Saad uses his Future TV network to keep his Sunni constituency, many of whom sympathize with the extremists, on the army’s side. Hezbollah’s Nasrallah seems momentarily neutered; after he publicly warned the army not to go after the extremists inside the Nahr al-Bared refugee camp, calling a potential invasion of the camp a “red line” that must not be crossed, the army disregarded his warning and went into the camp anyway. It’s remarkable: The Sunnis have always viewed the Christian-dominated military as suspect. But here is Saad—a Sunni—backing the Christian-led army against a Sunni foe.

For a moment, Saad almost looks like a national leader. But really, he is very much an old-school clannish chief. And he can’t be a national leader until he fixes the problem with Nasrallah.

When I ask about Hezbollah’s gridlock protest, Saad says he is looking for a compromise that will allow Hezbollah supporters to leave “with a face-­saving way out.” In truth, Saad’s coalition cannot govern without Hezbollah. Nor can Hezbollah govern without Saad’s Sunnis. In this power-sharing society, they’re stuck with each other.

But in his approach to Hezbollah these days, Saad seems to have taken on a new persona. He no longer waffles over Hezbollah’s demands that it be allowed to keep its arms as a hedge against Israel. “Nobody can give this guarantee,” Saad tells me firmly when I ask about Hezbollah’s being allowed to keep its weapons. Meanwhile, Hezbollah has amassed an enormous stockpile of new rockets and says it has the ability to hit anywhere inside Israel. Each side has accused the other of being a tool of larger regional players, which both clearly are. Saad seems solidly focused on his primary enemies next door, Syria and Iran.

“Hezbollah takes an action like this, and yet there is a country”—Iran—“that is streaming all these weapons and all this money to Hezbollah and nothing happens to them,” Saad says. “We don’t want a war with Hezbollah and Syria. But we want everyone to be responsible for their own actions. Lebanon should not be a battlefield for Israel against Iran. Or Syria against Israel. Or Iran against Israel. Or anyone for that matter.”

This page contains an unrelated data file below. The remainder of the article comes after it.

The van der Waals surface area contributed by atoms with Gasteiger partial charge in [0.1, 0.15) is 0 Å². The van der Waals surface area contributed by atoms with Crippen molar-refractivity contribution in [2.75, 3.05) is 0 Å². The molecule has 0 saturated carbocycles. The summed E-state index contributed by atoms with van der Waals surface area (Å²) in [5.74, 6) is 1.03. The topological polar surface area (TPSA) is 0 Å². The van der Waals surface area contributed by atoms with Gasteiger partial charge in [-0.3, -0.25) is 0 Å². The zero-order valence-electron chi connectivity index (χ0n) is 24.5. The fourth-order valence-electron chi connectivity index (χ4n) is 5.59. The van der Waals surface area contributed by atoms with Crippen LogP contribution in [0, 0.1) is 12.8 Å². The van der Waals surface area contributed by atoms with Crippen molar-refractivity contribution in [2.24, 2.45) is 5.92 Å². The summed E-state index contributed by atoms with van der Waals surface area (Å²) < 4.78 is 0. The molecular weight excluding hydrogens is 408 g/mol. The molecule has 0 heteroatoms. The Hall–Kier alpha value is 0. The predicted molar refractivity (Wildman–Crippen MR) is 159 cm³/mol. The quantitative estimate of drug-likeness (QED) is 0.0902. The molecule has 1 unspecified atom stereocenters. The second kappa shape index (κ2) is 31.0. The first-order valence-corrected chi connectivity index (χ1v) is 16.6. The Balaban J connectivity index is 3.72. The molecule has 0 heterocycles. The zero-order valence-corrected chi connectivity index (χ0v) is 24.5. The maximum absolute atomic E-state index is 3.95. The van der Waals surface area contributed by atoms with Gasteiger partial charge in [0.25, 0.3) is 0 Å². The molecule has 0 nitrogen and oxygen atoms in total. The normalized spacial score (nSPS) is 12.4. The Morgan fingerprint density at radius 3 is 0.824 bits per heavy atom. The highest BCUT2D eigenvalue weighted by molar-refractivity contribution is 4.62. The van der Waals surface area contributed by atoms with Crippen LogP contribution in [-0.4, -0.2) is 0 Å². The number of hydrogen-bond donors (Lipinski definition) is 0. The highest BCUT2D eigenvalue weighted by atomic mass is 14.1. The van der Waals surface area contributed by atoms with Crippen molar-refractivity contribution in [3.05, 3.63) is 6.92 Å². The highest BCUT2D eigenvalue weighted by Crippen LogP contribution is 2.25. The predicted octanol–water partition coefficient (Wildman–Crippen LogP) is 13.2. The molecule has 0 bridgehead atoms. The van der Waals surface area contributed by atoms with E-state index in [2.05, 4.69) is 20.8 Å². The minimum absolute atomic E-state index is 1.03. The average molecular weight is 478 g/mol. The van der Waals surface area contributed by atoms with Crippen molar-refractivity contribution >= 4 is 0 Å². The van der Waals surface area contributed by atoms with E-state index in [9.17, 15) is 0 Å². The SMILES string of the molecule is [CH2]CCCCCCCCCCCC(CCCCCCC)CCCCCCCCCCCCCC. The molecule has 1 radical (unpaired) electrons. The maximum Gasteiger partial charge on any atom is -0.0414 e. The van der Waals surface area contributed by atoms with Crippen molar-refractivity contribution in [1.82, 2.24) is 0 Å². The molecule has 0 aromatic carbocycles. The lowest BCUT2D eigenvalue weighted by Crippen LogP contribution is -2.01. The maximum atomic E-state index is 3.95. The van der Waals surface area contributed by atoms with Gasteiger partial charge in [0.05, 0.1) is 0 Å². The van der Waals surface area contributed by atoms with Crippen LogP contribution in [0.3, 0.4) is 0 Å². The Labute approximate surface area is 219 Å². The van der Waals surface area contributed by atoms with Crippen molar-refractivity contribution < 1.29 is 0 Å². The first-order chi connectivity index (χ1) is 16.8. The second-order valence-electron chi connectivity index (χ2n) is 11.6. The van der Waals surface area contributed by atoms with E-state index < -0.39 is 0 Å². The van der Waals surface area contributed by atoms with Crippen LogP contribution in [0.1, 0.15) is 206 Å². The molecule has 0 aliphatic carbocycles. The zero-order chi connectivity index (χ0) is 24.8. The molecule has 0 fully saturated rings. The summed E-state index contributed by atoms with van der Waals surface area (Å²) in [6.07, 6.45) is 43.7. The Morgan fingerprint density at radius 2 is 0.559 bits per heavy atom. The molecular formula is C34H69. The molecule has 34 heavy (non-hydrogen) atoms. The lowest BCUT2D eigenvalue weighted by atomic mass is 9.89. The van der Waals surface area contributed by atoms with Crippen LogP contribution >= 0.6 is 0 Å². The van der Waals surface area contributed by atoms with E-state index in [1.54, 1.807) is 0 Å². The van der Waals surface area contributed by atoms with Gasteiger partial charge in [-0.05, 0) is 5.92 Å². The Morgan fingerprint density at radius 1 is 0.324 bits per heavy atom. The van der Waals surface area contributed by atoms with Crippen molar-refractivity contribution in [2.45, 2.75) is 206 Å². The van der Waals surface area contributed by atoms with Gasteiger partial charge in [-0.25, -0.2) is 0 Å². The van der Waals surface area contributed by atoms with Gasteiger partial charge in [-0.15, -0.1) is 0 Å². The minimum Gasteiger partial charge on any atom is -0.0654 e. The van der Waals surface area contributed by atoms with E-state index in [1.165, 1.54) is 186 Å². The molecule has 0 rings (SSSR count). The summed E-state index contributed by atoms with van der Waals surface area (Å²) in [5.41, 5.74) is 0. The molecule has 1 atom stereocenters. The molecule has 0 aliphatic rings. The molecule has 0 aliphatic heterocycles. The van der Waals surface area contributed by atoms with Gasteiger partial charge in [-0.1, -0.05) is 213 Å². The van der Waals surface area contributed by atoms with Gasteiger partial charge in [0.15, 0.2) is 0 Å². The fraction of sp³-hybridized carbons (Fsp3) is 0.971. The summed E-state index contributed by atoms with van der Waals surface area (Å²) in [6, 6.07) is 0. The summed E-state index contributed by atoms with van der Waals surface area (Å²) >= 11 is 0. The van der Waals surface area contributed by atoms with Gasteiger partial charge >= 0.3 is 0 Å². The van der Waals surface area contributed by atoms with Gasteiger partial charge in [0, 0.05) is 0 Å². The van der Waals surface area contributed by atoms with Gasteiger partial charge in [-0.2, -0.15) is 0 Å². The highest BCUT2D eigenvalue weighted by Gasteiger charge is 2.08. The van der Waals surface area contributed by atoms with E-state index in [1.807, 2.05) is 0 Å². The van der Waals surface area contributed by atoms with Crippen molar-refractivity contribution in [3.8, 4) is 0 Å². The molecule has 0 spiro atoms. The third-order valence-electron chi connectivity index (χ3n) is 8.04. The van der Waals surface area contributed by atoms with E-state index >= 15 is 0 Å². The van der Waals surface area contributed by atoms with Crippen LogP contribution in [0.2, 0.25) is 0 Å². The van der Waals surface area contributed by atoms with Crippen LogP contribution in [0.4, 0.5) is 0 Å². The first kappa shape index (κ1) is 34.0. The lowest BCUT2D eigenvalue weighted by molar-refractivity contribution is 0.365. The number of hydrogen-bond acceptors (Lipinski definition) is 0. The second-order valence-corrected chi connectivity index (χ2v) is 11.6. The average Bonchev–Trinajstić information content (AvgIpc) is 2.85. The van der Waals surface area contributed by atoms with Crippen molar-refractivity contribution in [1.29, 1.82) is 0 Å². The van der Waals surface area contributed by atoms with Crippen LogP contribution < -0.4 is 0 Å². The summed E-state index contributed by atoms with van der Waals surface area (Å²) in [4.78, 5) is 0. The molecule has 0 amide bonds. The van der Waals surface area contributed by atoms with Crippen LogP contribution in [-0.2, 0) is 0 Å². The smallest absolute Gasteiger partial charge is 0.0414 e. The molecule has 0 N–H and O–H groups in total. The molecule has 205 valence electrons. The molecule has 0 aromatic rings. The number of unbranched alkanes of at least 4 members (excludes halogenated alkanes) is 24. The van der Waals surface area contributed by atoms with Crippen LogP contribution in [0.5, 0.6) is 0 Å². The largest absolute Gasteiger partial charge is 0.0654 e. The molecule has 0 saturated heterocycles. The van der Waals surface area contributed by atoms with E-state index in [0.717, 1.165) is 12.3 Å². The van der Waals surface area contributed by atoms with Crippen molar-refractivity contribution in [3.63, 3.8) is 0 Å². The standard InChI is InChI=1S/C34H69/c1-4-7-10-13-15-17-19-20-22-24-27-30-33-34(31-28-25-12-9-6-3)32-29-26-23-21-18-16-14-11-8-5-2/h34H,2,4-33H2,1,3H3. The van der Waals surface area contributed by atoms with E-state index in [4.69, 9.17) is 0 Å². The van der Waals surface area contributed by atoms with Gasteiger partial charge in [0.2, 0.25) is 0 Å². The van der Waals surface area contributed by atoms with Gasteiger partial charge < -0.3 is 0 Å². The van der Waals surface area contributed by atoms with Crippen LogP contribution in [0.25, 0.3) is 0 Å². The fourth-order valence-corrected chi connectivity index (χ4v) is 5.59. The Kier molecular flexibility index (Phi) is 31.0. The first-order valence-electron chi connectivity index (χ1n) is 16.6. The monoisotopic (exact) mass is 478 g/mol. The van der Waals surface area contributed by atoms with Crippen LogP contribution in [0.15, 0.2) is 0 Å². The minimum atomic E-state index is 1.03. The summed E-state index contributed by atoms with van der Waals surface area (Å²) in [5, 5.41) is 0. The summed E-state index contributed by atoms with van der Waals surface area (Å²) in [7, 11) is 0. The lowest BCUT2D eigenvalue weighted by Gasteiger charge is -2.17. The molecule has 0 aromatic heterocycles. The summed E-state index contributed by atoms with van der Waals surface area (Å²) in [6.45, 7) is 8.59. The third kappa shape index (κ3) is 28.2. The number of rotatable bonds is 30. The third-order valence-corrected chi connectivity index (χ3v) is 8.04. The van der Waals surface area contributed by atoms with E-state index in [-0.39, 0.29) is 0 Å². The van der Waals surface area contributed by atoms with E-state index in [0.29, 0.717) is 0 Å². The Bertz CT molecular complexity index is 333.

As for his old life, Saad says he misses using the business part of his brain. He has now handed over the reins of Oger to his half brother Ayman, who had been living in Washington, D.C., and running a Maryland-based software firm when he was called back home after his father died. Saad is now playing the role Rafik once played with him, that of mentor. “Saad is the one who carried Oger for 12 years while my father was in office,” Fahed had told me in Paris. “He is still on the board, and he still makes major decisions. The final decision is in his hands. You can say he is like the Godfather.”

When I repeat the analogy to Saad, he laughs. “Maybe mentor is a better word,” he says, “although Godfather is not bad. It is my favorite movie.” He then turns wistful, philosophical. “One thing I keep saying to my brothers is that, beforehand, we had our father and we were living as a family,” he says. We are upstairs now, in his father’s old offices, a place Saad had not opened to outsiders in two years. A red rose and a photo of Rafik decorate every chair that Rafik used during meetings. It is disturbingly intimate. A dozen advisers and bodyguards hang back in the posture of penitents.

“Things are different today,” Saad continues. “Today we are still a family, but my brothers and I are also partners. So this is something new. So now we have to get used to us being partners in addition to being a family. And I believe we have done so very well.”

One decision Saad has not addressed is his next move. Family members very much want a Hariri in the role of prime minister. According to Western officials who know the family, it would be unwise to let ­Siniora keep that job beyond the September elections. “I think at that point, the family would start worrying that Siniora has become a juggernaut,” an official says. “I think Saad will end up taking the job.”

When I ask Saad if he’ll take the position, he considers for a moment and then offers a typically Arab answer: “If it’s something I have to do one day, I’ll do it. But if I don’t have to, I won’t.” He pauses and adds, “I will not turn it down if it is asked of me.”